The year turns once more and it’s time to look back on the past’s reading, to think about which books really stood out and to reflect on the year in general. Let’s begin with pie!
As usual, ChartGo did the data-baking, and nonfiction dominated. This year was heavy on civics and society, economic and political philosophy, and bicycles; when I drew up a ‘top twenty’ list, most of the books fell into these categories. Toward the end of the year I also got into outdoors-adventure books, including a lot of cycling memoirs.
The great theme that emerged from my reading this year was civics, society, and living humanely. Not only did I read a great many books about the material arrangement of society, like those on city planning, but I also considered thoughtful works on other aspects of society: culture, politics, economics, and more. Diverse authors who never met one another, who may have not have even heard of one another, have worked in concert inside my head to prompt a sea change therein. In trying to understand how society works, so that I might do my part to help create more resilient, healthier communities, I have developed a sharp aversion to the large-scale, top-down, and heavy-handed approaches I once favored, instead now preferring smaller, locally-oriented, and ‘organic’ tacks that emphasize healthy relationships between people, connect them to their physical place, and promote inner reliance or autonomy. And so, the best from this sweeping category, books in bold indicating membership on the Top Ten Favorites for the year.
- The Plain Reader: Essays on Making a Simple Life, edited by Scott Savage
- The Death and Life of Great American Cities, Jane Jacobs
- Walkable City: How Downtown Can Save America, Jeff Speck
- Religion for Atheists, Alain de Botton
- Folks, This Ain’t Normal: A Farmer’s Advice for Healthier Hens, Happier People, and a Better World, Joel Salatin
- Pedaling Revolution: How Cyclists are Changing American Cities, Jeff Mapes
- Straphanger: Saving Our Cities and Ourselves from the Automobile, Taras Grescoe
- The Righteous Mind: Why Good People are Divided by Politics and Religion, Jonathan Haidt
- Down the River, Edward Abbey
- The Unschooling Handbook, Mary Griffth
- What Are People For? Wendell Berry
- Home Economics, Wendell Berry
- Waiting on a Train was a superb layman’s history of passenger rail in the United States, that examines its reviving prospects in the age of high-dollar oil.
- Susan Strasser’s Never Done: A History of American Housework was a sweeping history (sorry) of American households, watching how household duties, once productive, became mere chores and avenues of consumption. Strasser is a wonderful author of social history.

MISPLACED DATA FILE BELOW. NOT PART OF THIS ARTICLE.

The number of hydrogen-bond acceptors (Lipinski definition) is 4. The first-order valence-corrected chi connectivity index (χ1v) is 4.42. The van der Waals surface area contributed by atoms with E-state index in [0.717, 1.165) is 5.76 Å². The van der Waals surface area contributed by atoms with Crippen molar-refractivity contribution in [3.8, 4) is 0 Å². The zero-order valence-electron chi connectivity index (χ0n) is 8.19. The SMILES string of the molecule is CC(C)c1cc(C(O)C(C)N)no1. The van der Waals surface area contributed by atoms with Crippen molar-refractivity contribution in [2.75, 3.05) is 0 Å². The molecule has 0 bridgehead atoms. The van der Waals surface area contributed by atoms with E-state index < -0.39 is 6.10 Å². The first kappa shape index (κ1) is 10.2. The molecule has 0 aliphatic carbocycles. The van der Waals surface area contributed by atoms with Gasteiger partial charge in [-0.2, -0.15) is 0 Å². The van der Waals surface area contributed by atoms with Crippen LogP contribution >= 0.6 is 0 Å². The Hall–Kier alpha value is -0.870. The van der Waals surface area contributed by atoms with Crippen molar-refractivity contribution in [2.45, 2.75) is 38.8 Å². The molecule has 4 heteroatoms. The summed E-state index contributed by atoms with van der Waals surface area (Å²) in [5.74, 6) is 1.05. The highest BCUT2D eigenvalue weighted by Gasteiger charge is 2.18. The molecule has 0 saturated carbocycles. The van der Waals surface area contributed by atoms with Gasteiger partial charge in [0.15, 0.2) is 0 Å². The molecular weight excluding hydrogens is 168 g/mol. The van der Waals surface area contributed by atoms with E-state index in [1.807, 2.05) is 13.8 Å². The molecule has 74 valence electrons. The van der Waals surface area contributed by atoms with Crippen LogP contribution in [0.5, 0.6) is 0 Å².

- Alexander Hamilton, Rob Chernow. Hugely informative and honestly biased, this tome looks at the life of a man who rose from poverty to become George Washington’s aide and a member of the first cabinet, who had a vicious relationship with both John Adams and Thomas Jefferson.
- The Box: How the Shipping Container Made the World Smaller and the World Economy Bigger, Marc Levinson.
- The Little Ice Age: How Climate Made History, Brian Fagan
- Chimpanzee Politics by Frans de Waal
- Your Inner Fish; The Universe Within, Neil Shubin.
- Two Sides of the Moon, David Scott and Alexei Leonov
- From History’s Shadow, Dayton Ward. Treklit and historical fiction, this history of the United States’ attempts to investigate claims of alien life begins shortly after 1947 and
- 1632, Eric Flint. What happens when you drop a Pennsylvanian mining town into the middle of 17th century Germany? Good times.
- Basic Economics, Thomas Sowell
- The Invisible Heart, Russ Roberts
- Satisfaction Guaranteed: The Making of the American Mass Market, Susan Strasser
- Salt, Sugar, Fat: How the Food Giants Hooked Us, Michael Moss
- Garbageland: on the Hidden Trail of Trash, Elizabeth Royte
In the long run I think I’ll remember this year most for introducing me to one Wendell Berry, an aging gentleman-farmer from Kentucky whose ideas on the good life are expressed in both essay collections and novels. I encountered Berry first when one of his essays, “Health is Membership”, appeared in The Plain Reader, a collection of essays on the simple life, many of them rooted in the Quaker tradition. He writes reverently of the need to conserve and live a life grounded in Nature, mindful of the limits it would suggest for the scale of our activities. He champions a nation based on family farms, small towns, and decentralized political power; he writes against and mourns the destruction caused by agribusiness, urban sprawl, and big stick approaches to little problems. His essay collections are wise and often godawful funny, while the novels are painfully beautiful. I read Jayber Crow back in June, and not a day goes by that I don’t think of it– quote aloud from it, even. Wendell Berry joins the very-elite club of featured authors for me, alongside Isaac Asimov and Bernard Cornwell.